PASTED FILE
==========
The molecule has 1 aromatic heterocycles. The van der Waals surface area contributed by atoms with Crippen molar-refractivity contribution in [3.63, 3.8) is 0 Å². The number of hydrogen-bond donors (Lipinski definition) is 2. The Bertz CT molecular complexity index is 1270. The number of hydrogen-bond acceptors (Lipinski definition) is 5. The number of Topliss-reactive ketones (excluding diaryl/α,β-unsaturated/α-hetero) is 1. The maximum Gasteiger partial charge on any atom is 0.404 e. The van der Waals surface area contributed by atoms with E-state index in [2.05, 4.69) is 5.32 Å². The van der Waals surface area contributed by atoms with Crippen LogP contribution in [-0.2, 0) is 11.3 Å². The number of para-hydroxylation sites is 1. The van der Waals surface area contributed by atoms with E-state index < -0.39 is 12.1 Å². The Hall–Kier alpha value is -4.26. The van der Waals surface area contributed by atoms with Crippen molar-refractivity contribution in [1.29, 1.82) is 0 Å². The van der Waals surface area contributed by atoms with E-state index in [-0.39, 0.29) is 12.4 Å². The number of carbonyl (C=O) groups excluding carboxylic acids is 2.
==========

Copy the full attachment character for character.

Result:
The molecule has 1 aromatic heterocycles. The van der Waals surface area contributed by atoms with Crippen molar-refractivity contribution in [3.63, 3.8) is 0 Å². The number of hydrogen-bond donors (Lipinski definition) is 2. The Bertz CT molecular complexity index is 1270. The number of hydrogen-bond acceptors (Lipinski definition) is 5. The number of Topliss-reactive ketones (excluding diaryl/α,β-unsaturated/α-hetero) is 1. The maximum Gasteiger partial charge on any atom is 0.404 e. The van der Waals surface area contributed by atoms with E-state index in [2.05, 4.69) is 5.32 Å². The van der Waals surface area contributed by atoms with Crippen LogP contribution in [-0.2, 0) is 11.3 Å². The number of para-hydroxylation sites is 1. The van der Waals surface area contributed by atoms with E-state index < -0.39 is 12.1 Å². The Hall–Kier alpha value is -4.26. The van der Waals surface area contributed by atoms with Crippen molar-refractivity contribution in [1.29, 1.82) is 0 Å². The van der Waals surface area contributed by atoms with E-state index in [-0.39, 0.29) is 12.4 Å². The number of carbonyl (C=O) groups excluding carboxylic acids is 2.